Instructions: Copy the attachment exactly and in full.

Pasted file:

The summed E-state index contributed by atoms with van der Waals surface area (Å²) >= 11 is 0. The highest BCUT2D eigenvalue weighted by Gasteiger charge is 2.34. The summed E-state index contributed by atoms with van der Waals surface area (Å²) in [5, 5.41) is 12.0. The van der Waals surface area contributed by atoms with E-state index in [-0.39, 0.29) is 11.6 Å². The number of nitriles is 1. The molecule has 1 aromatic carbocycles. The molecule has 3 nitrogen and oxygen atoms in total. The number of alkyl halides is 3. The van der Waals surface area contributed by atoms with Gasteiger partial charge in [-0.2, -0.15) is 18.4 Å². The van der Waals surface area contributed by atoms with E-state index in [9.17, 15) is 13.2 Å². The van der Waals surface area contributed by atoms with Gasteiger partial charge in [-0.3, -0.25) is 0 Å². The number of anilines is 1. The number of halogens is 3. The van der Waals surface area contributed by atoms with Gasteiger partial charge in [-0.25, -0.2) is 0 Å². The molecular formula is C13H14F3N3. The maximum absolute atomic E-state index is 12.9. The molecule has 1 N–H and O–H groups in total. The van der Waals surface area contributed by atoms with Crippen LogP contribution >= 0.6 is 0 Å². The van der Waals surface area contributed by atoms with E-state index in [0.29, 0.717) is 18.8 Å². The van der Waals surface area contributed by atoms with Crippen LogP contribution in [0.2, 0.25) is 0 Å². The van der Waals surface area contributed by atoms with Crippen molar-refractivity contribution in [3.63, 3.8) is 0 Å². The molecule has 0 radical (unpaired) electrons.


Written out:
The summed E-state index contributed by atoms with van der Waals surface area (Å²) >= 11 is 0. The highest BCUT2D eigenvalue weighted by Gasteiger charge is 2.34. The summed E-state index contributed by atoms with van der Waals surface area (Å²) in [5, 5.41) is 12.0. The van der Waals surface area contributed by atoms with E-state index in [-0.39, 0.29) is 11.6 Å². The number of nitriles is 1. The molecule has 1 aromatic carbocycles. The molecule has 3 nitrogen and oxygen atoms in total. The number of alkyl halides is 3. The van der Waals surface area contributed by atoms with Gasteiger partial charge in [-0.2, -0.15) is 18.4 Å². The van der Waals surface area contributed by atoms with E-state index in [9.17, 15) is 13.2 Å². The van der Waals surface area contributed by atoms with Gasteiger partial charge in [-0.3, -0.25) is 0 Å². The number of anilines is 1. The number of halogens is 3. The van der Waals surface area contributed by atoms with Gasteiger partial charge in [-0.25, -0.2) is 0 Å². The molecular formula is C13H14F3N3. The maximum absolute atomic E-state index is 12.9. The molecule has 1 N–H and O–H groups in total. The van der Waals surface area contributed by atoms with Crippen LogP contribution >= 0.6 is 0 Å². The van der Waals surface area contributed by atoms with E-state index in [0.29, 0.717) is 18.8 Å². The van der Waals surface area contributed by atoms with Crippen LogP contribution in [0.2, 0.25) is 0 Å². The van der Waals surface area contributed by atoms with Crippen molar-refractivity contribution in [3.63, 3.8) is 0 Å². The molecule has 0 radical (unpaired) electrons.